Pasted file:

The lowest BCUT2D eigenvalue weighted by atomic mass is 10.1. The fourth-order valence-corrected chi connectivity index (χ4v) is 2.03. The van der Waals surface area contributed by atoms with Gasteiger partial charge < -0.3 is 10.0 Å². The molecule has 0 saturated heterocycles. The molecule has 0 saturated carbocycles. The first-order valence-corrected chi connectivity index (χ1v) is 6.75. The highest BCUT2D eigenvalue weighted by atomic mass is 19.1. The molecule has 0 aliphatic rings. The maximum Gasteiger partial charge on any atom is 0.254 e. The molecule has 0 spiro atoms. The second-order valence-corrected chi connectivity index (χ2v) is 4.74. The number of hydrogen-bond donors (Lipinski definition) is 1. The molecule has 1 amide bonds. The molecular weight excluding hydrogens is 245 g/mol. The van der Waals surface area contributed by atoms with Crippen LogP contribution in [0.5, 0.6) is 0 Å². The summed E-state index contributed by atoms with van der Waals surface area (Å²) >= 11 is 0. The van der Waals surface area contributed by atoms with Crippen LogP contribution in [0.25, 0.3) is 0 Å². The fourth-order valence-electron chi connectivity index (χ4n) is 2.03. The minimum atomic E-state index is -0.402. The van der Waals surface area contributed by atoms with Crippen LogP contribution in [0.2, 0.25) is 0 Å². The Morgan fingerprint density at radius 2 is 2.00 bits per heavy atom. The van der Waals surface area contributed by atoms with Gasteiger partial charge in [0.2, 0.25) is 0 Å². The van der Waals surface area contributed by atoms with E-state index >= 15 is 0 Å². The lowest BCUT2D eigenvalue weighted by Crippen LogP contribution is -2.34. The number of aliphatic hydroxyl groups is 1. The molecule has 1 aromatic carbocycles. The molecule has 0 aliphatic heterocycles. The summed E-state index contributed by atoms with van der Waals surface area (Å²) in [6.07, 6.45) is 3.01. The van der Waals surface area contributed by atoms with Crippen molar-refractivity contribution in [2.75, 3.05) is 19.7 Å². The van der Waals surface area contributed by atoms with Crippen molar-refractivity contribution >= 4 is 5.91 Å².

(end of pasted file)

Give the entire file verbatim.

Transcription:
The lowest BCUT2D eigenvalue weighted by atomic mass is 10.1. The fourth-order valence-corrected chi connectivity index (χ4v) is 2.03. The van der Waals surface area contributed by atoms with Gasteiger partial charge < -0.3 is 10.0 Å². The molecule has 0 saturated heterocycles. The molecule has 0 saturated carbocycles. The first-order valence-corrected chi connectivity index (χ1v) is 6.75. The highest BCUT2D eigenvalue weighted by atomic mass is 19.1. The molecule has 0 aliphatic rings. The maximum Gasteiger partial charge on any atom is 0.254 e. The molecule has 0 spiro atoms. The second-order valence-corrected chi connectivity index (χ2v) is 4.74. The number of hydrogen-bond donors (Lipinski definition) is 1. The molecule has 1 amide bonds. The molecular weight excluding hydrogens is 245 g/mol. The van der Waals surface area contributed by atoms with Crippen LogP contribution in [0.5, 0.6) is 0 Å². The summed E-state index contributed by atoms with van der Waals surface area (Å²) >= 11 is 0. The van der Waals surface area contributed by atoms with Crippen LogP contribution in [0.25, 0.3) is 0 Å². The fourth-order valence-electron chi connectivity index (χ4n) is 2.03. The minimum atomic E-state index is -0.402. The van der Waals surface area contributed by atoms with Crippen LogP contribution in [0.2, 0.25) is 0 Å². The Morgan fingerprint density at radius 2 is 2.00 bits per heavy atom. The van der Waals surface area contributed by atoms with Gasteiger partial charge in [0.2, 0.25) is 0 Å². The van der Waals surface area contributed by atoms with E-state index >= 15 is 0 Å². The lowest BCUT2D eigenvalue weighted by Crippen LogP contribution is -2.34. The number of aliphatic hydroxyl groups is 1. The molecule has 1 aromatic carbocycles. The molecule has 0 aliphatic heterocycles. The summed E-state index contributed by atoms with van der Waals surface area (Å²) in [6.07, 6.45) is 3.01. The van der Waals surface area contributed by atoms with Crippen molar-refractivity contribution in [2.75, 3.05) is 19.7 Å². The van der Waals surface area contributed by atoms with Crippen molar-refractivity contribution >= 4 is 5.91 Å².